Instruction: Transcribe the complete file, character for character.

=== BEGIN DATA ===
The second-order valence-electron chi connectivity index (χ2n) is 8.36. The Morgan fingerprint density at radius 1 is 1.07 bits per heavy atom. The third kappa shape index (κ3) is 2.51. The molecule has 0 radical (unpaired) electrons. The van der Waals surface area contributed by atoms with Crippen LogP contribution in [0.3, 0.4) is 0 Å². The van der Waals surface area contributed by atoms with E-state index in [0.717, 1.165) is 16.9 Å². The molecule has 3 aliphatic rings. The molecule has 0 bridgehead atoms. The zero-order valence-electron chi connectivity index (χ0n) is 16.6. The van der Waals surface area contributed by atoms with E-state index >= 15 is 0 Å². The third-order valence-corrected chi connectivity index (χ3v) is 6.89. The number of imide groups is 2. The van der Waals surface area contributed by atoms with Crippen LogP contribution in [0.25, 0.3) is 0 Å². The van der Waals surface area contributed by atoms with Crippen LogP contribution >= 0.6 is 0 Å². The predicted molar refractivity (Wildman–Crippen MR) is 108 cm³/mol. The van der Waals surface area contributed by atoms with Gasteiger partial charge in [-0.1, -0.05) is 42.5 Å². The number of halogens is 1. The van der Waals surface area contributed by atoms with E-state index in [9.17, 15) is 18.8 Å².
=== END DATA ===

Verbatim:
The second-order valence-electron chi connectivity index (χ2n) is 8.36. The Morgan fingerprint density at radius 1 is 1.07 bits per heavy atom. The third kappa shape index (κ3) is 2.51. The molecule has 0 radical (unpaired) electrons. The van der Waals surface area contributed by atoms with Crippen LogP contribution in [0.3, 0.4) is 0 Å². The van der Waals surface area contributed by atoms with E-state index in [0.717, 1.165) is 16.9 Å². The molecule has 3 aliphatic rings. The molecule has 0 bridgehead atoms. The zero-order valence-electron chi connectivity index (χ0n) is 16.6. The van der Waals surface area contributed by atoms with E-state index >= 15 is 0 Å². The third-order valence-corrected chi connectivity index (χ3v) is 6.89. The number of imide groups is 2. The van der Waals surface area contributed by atoms with Crippen LogP contribution in [0.25, 0.3) is 0 Å². The van der Waals surface area contributed by atoms with Crippen LogP contribution >= 0.6 is 0 Å². The predicted molar refractivity (Wildman–Crippen MR) is 108 cm³/mol. The van der Waals surface area contributed by atoms with Gasteiger partial charge in [-0.1, -0.05) is 42.5 Å². The number of halogens is 1. The van der Waals surface area contributed by atoms with E-state index in [9.17, 15) is 18.8 Å².